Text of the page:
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Los Angeles

For no eyes only: Mark Bradford’s quarantine paintings push the bounds of virtual art viewing

For his first online exhibition, the artist hangs paintings made during lockdown in isolation in an empty space atop Hauser & Wirth’s LA gallery

Installation view, Mark Bradford: Quarantine Paintings, Hauser & Wirth Los Angeles, 2020 © Mark Bradford Courtesy the artist and Hauser & Wirth Photo: Joshua White / JWPictures

Online viewing rooms have become the norm for galleries to showcase work made during lockdown or scheduled pre-pandemic. But this week, the Los Angeles-artist Mark Bradford pushes the format further, introducing a conceptual overlay to what many have considered merely a stopgap until the art world reopens. The hybrid exhibition, Quarantine Paintings, presents a new series created during the county’s stay-at-home order, and unfolds in both the digital and physical realms, via Hauser & Wirth’s virtual platform, as well as its brick-and-mortar one.

Here’s the catch: although the canvases hang in what was formerly a mill for the Globe Grain & Milling Company atop the gallery’s downtown LA complex, nobody can see them in-person. Viewers experience the paintings exclusively online, through detailed images of their surfaces, alongside installation shots of the same work, equally inaccessible to collectors and the public. “When I thought about having an online show right now, I knew that I was not going to mimic what I do in a gallery,” says Bradford of a framework that reflect the loneliness of social distancing. “I was determined to find a way to occupy this digital space and also talk about the moment that we’re in. I kind of did it DIY and got a U-Haul, put the paintings in the back of a truck and lugged them up to the third floor. I wasn’t really thinking of an exhibition, so much as a happening.”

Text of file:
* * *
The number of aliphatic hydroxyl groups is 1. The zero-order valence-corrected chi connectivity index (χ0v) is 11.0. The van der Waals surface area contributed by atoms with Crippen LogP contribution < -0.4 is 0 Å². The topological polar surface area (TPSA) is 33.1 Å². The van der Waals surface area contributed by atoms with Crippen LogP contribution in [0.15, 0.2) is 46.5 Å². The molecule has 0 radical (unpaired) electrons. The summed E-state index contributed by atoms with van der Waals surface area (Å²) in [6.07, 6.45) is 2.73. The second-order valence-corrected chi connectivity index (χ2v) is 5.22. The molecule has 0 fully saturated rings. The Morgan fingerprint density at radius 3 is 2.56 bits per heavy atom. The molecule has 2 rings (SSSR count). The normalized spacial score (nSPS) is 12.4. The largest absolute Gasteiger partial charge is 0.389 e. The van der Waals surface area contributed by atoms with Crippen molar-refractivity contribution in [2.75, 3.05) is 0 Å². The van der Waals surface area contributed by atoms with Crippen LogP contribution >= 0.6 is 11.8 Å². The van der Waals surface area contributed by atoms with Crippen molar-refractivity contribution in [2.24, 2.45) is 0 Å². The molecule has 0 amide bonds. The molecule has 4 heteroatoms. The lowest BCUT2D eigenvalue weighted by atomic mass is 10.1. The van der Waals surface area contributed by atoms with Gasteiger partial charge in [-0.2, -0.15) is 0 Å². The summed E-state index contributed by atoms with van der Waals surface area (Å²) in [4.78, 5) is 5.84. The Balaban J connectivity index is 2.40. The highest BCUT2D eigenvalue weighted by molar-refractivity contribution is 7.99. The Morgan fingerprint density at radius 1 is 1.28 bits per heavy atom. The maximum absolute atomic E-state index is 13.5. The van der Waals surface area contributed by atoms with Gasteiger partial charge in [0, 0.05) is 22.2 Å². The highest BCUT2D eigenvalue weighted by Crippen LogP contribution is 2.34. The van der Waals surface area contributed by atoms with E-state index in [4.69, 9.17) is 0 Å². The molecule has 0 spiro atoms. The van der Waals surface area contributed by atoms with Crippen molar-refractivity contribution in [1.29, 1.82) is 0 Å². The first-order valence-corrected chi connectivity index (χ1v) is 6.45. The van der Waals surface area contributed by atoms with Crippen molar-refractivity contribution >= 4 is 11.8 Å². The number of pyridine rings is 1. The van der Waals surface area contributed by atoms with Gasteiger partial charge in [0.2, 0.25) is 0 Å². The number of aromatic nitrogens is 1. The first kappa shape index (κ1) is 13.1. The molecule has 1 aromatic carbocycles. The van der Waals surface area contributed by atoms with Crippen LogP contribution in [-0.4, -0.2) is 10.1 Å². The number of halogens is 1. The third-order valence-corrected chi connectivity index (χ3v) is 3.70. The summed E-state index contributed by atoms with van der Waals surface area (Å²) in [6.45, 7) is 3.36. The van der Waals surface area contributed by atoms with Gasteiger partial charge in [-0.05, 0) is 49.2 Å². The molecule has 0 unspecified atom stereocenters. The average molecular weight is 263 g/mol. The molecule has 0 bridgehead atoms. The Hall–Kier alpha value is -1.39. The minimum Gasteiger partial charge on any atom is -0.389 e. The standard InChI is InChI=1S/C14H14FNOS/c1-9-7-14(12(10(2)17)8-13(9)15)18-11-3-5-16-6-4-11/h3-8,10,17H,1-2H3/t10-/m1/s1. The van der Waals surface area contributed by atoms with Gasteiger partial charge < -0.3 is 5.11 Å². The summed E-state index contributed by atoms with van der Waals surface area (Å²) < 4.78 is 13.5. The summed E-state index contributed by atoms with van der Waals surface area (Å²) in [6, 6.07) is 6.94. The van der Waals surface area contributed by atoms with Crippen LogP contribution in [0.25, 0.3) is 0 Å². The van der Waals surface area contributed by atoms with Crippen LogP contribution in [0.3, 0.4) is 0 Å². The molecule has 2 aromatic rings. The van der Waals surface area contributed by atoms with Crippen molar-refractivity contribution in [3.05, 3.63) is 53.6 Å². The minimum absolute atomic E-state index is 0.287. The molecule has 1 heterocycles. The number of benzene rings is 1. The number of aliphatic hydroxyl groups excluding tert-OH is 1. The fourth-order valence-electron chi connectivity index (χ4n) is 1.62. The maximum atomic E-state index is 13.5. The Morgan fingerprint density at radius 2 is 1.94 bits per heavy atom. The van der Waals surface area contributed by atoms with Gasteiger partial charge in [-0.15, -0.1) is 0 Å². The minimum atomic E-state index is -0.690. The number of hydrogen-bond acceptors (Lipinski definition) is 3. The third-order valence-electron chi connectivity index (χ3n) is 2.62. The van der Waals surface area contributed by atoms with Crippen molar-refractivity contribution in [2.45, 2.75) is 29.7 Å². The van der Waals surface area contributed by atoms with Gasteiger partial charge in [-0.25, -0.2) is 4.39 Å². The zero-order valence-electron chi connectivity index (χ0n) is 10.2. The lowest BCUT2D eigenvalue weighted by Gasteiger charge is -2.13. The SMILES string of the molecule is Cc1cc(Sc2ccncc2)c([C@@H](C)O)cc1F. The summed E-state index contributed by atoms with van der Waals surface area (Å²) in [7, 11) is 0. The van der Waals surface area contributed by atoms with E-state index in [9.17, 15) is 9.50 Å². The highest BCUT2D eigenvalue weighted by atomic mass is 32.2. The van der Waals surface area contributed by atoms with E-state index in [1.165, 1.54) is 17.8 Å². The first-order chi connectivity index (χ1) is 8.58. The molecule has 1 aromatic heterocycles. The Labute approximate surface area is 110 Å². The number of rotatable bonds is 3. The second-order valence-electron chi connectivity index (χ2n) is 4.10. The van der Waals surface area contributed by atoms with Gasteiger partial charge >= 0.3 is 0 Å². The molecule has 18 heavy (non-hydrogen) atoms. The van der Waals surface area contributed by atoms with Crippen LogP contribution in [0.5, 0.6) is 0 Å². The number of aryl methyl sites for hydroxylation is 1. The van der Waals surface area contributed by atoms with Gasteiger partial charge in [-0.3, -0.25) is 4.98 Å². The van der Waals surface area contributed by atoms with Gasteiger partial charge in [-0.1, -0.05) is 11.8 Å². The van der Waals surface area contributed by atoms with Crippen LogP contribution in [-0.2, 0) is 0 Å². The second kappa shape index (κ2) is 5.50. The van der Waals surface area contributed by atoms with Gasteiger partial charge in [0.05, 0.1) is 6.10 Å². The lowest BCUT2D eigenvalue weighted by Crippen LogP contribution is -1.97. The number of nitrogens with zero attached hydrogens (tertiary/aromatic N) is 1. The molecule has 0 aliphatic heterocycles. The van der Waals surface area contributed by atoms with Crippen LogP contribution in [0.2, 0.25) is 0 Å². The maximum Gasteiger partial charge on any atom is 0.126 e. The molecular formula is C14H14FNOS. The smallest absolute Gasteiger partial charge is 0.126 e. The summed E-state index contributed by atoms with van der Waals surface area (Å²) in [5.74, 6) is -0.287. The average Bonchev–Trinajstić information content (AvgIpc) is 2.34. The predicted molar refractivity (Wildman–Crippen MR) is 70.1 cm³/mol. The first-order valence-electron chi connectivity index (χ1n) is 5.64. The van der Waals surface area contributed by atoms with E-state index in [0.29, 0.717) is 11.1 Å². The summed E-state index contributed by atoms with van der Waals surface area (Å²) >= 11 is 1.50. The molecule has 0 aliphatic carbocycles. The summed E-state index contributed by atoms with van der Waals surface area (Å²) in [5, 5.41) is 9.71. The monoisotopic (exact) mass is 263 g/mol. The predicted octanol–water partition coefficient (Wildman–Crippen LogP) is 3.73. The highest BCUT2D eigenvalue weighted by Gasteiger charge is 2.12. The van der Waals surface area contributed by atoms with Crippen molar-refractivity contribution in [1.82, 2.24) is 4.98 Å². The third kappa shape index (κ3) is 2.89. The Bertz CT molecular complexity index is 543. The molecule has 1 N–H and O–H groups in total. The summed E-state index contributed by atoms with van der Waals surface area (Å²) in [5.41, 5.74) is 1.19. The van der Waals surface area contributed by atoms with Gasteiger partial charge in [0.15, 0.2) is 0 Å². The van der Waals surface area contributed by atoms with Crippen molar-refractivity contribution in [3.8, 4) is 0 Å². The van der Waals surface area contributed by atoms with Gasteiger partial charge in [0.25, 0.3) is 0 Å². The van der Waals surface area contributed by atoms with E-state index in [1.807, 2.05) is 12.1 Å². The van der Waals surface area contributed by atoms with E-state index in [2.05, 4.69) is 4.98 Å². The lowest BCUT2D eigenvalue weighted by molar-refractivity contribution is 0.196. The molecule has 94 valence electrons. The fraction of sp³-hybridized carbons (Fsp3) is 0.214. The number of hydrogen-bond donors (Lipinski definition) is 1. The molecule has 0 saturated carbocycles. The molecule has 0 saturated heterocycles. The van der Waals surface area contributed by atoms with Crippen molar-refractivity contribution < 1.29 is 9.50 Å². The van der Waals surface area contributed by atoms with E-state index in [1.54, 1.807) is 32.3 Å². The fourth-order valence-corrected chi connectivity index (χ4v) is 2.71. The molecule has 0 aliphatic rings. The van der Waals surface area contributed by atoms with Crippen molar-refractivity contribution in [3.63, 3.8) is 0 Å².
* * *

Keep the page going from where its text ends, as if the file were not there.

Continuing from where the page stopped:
Mark Bradford Courtesy the artist and Hauser & Wirth. Photo: Sean Shim - Boyle

Bradford likens the environment to an archaeological ruin, as if someone knocked a wall down and stumbled on these paintings, unsure how long they’ve been there. “It felt like the space itself had been excavated,” he adds. “There were all these ghosts. But that’s exactly what it felt like as you drove down the street with everything shuttered. That’s what it felt like when you saw ghostlike images of New York City. The space echoed what I was seeing outside my window.”

Celebrated for sprawling, collaged compositions that mix paper and paint, Bradford questions issues of race and sexuality through the language of abstraction. “If ever there was a moment when you need abstract work to understand the world, it would be now,” he reflects on his quarantine paintings, titled Q1, Q2, and Q3. “How are we supposed to put all of these different things into one conversation? How do you put this administration together with the pandemic, together with protests around policing? It’s a lot to process. It’s a big, huge abstract social quilt.”